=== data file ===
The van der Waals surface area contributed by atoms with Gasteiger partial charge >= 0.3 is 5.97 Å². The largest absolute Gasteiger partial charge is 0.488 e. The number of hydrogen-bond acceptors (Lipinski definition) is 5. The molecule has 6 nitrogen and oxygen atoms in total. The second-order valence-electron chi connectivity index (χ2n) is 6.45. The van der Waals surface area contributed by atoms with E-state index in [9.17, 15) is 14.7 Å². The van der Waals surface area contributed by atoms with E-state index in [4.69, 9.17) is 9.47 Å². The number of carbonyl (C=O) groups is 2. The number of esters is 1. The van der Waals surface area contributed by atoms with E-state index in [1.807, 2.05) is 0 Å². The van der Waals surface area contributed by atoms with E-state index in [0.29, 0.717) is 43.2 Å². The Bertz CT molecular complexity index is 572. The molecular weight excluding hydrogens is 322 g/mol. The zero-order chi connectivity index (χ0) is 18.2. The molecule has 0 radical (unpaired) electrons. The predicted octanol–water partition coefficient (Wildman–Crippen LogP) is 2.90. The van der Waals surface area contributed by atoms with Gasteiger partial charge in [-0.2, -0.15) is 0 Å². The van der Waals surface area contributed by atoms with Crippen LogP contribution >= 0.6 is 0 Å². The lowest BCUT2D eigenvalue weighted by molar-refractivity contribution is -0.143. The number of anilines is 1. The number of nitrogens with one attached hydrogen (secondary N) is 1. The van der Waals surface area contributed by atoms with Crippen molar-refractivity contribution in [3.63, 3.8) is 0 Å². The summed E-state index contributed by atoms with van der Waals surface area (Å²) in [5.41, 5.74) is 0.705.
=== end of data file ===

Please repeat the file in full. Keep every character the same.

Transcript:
The van der Waals surface area contributed by atoms with Gasteiger partial charge >= 0.3 is 5.97 Å². The largest absolute Gasteiger partial charge is 0.488 e. The number of hydrogen-bond acceptors (Lipinski definition) is 5. The molecule has 6 nitrogen and oxygen atoms in total. The second-order valence-electron chi connectivity index (χ2n) is 6.45. The van der Waals surface area contributed by atoms with E-state index in [9.17, 15) is 14.7 Å². The van der Waals surface area contributed by atoms with E-state index in [4.69, 9.17) is 9.47 Å². The number of carbonyl (C=O) groups is 2. The number of esters is 1. The van der Waals surface area contributed by atoms with E-state index in [1.807, 2.05) is 0 Å². The van der Waals surface area contributed by atoms with E-state index in [0.29, 0.717) is 43.2 Å². The Bertz CT molecular complexity index is 572. The molecular weight excluding hydrogens is 322 g/mol. The zero-order chi connectivity index (χ0) is 18.2. The molecule has 0 radical (unpaired) electrons. The predicted octanol–water partition coefficient (Wildman–Crippen LogP) is 2.90. The van der Waals surface area contributed by atoms with Gasteiger partial charge in [-0.2, -0.15) is 0 Å². The van der Waals surface area contributed by atoms with Crippen LogP contribution >= 0.6 is 0 Å². The lowest BCUT2D eigenvalue weighted by molar-refractivity contribution is -0.143. The number of anilines is 1. The number of nitrogens with one attached hydrogen (secondary N) is 1. The van der Waals surface area contributed by atoms with Crippen molar-refractivity contribution in [3.63, 3.8) is 0 Å². The summed E-state index contributed by atoms with van der Waals surface area (Å²) in [5.41, 5.74) is 0.705.